The real issue: Are we a nation of laws or men? Do we have checks and balances on power or do we side with Trump’s repeated assertions that as president he is unbound from any limits on his conduct?

‘Do Whatever I Want’

Here are just two examples of Trump’s statements that he believes he is possessed of unchecked powers.

“I have an Article II where I have the right to do whatever I want as president, but I don’t even talk about that,” Trump said in July. He also said that Article II “gives me all of these rights at a level that no one has ever seen before.”

That is, of course, not true as anyone who has ever read the thousand words in our Constitution’s second article knows.

Now there is one condition under which it makes perfect sense for Senate Republicans to keep Trump in office. If they want a dictator and not a president with specific and limited authority, then they should vote to acquit.

Of course, that would be the end of America as we know it.

Emperor Donald I

Trump reminds us frequently that he is thinking about staying in office until he dies. At rallies for the 2020 campaign, he talks of how this would be good—and then issues a disclaimer that he is only joking.

But this is no laughing matter. And we should worry that he is looking for a way to seize power given both his open contempt for the rule of law and his embrace of dictators: Putin, Kim, Duterte, Erdogan, and Xi, not to mention the murderous Saudi regime.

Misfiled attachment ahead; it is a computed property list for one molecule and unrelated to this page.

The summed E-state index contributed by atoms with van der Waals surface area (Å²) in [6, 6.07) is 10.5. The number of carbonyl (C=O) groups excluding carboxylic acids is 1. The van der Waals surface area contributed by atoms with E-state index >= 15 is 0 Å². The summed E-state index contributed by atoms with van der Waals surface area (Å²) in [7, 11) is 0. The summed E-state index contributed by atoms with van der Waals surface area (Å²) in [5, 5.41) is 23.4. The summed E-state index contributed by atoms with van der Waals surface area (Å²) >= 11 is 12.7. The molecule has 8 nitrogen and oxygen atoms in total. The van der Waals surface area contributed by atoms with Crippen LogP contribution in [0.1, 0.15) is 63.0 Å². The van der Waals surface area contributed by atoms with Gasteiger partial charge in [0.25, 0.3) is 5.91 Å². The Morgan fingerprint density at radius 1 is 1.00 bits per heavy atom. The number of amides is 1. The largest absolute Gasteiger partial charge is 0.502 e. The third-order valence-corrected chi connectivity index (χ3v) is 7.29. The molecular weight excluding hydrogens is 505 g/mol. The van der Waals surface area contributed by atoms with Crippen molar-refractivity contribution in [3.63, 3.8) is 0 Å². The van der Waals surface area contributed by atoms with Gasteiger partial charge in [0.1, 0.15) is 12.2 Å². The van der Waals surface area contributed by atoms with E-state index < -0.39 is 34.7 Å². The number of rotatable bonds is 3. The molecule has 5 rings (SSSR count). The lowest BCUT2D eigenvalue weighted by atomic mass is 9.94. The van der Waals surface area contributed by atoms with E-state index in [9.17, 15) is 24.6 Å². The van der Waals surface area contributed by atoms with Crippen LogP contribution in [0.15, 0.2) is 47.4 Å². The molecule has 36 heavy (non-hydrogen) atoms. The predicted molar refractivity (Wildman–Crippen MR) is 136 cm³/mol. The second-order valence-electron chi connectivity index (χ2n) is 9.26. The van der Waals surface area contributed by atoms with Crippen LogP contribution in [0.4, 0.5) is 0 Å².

For more than four years, I have warned that Trump is a wannabe dictator, a man with no loyalty to country or principle, but only to himself. He lusts to become Emperor Donald I, even though he might not use that title if he seizes full power. And he wants to be followed by his oldest daughter as Empress Ivanka I.

In his own jumbled mind, Trump has long believed that he is superior to the rest of us. He has told us that he alone can solve our problems.

A Privileged and Powerless Senate

Our Senate might still exist under Trump the dictator. When ancient Rome transformed from a republic into a dictatorship, the Senate remained, a privileged but powerless vestige of a bygone era.

Do Senate Republicans believe, as Aristotle observed, that democracy means to rule and to be ruled in turns? If they do, then how can they set a precedent that a future Democrat in the White House can hold Congress in contempt and ignore its subpoenas?

This is not an issue of litigating a Congressional subpoena by turning to the third branch of our government. That is taking place right now with federal courts adjudicating Trump’s refusal to comply with a 1924 law that says the tax returns of any American “shall” be provided to Congress on request. That defiance is not impeachable unless our Supreme Court eventually rules against Trump, as I expect, and he refuses to comply.

Trump’s oath requires him “to the best of my ability, preserve, protect and defend the Constitution of the United States.”

Openly Violating Oath

By asserting that he is beyond the reach of Congress, Trump is openly violating his oath. That’s grounds for removal.

The first article of impeachment may give Republican senators an out to acquit Trump by disputing the facts.